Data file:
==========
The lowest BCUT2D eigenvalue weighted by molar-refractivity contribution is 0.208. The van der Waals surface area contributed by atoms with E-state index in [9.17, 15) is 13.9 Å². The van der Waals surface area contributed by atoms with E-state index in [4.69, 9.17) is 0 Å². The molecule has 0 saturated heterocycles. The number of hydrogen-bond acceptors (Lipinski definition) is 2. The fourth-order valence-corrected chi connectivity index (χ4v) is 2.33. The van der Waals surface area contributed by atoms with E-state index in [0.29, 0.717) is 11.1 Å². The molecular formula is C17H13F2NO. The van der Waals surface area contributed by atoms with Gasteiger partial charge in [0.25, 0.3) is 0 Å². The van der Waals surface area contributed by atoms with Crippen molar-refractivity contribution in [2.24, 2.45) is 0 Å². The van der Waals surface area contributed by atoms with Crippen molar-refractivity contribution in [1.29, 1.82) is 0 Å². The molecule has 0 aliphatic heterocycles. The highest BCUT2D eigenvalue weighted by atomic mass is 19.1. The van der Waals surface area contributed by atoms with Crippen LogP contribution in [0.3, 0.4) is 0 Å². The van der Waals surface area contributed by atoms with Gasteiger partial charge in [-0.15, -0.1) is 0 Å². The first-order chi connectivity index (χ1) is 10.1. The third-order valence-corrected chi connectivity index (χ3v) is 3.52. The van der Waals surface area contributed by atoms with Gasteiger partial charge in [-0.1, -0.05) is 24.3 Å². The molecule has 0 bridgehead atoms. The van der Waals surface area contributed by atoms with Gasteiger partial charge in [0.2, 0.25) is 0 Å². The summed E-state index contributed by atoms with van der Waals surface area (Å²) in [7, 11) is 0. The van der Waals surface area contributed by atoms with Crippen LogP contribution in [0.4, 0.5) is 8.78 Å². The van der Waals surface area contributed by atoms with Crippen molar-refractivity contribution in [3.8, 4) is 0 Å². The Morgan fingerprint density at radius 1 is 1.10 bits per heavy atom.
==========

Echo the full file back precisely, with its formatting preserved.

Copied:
The lowest BCUT2D eigenvalue weighted by molar-refractivity contribution is 0.208. The van der Waals surface area contributed by atoms with E-state index in [9.17, 15) is 13.9 Å². The van der Waals surface area contributed by atoms with E-state index in [4.69, 9.17) is 0 Å². The molecule has 0 saturated heterocycles. The number of hydrogen-bond acceptors (Lipinski definition) is 2. The fourth-order valence-corrected chi connectivity index (χ4v) is 2.33. The van der Waals surface area contributed by atoms with E-state index in [0.29, 0.717) is 11.1 Å². The molecular formula is C17H13F2NO. The van der Waals surface area contributed by atoms with Gasteiger partial charge in [0.25, 0.3) is 0 Å². The van der Waals surface area contributed by atoms with Crippen molar-refractivity contribution in [2.24, 2.45) is 0 Å². The van der Waals surface area contributed by atoms with Crippen molar-refractivity contribution in [1.29, 1.82) is 0 Å². The molecule has 0 aliphatic heterocycles. The highest BCUT2D eigenvalue weighted by atomic mass is 19.1. The van der Waals surface area contributed by atoms with Crippen LogP contribution in [0.3, 0.4) is 0 Å². The van der Waals surface area contributed by atoms with Gasteiger partial charge in [-0.15, -0.1) is 0 Å². The first-order chi connectivity index (χ1) is 10.1. The third-order valence-corrected chi connectivity index (χ3v) is 3.52. The van der Waals surface area contributed by atoms with Gasteiger partial charge in [-0.1, -0.05) is 24.3 Å². The molecule has 0 bridgehead atoms. The van der Waals surface area contributed by atoms with Gasteiger partial charge in [0.2, 0.25) is 0 Å². The summed E-state index contributed by atoms with van der Waals surface area (Å²) in [7, 11) is 0. The van der Waals surface area contributed by atoms with Crippen LogP contribution in [0.4, 0.5) is 8.78 Å². The van der Waals surface area contributed by atoms with Crippen molar-refractivity contribution in [3.8, 4) is 0 Å². The Morgan fingerprint density at radius 1 is 1.10 bits per heavy atom.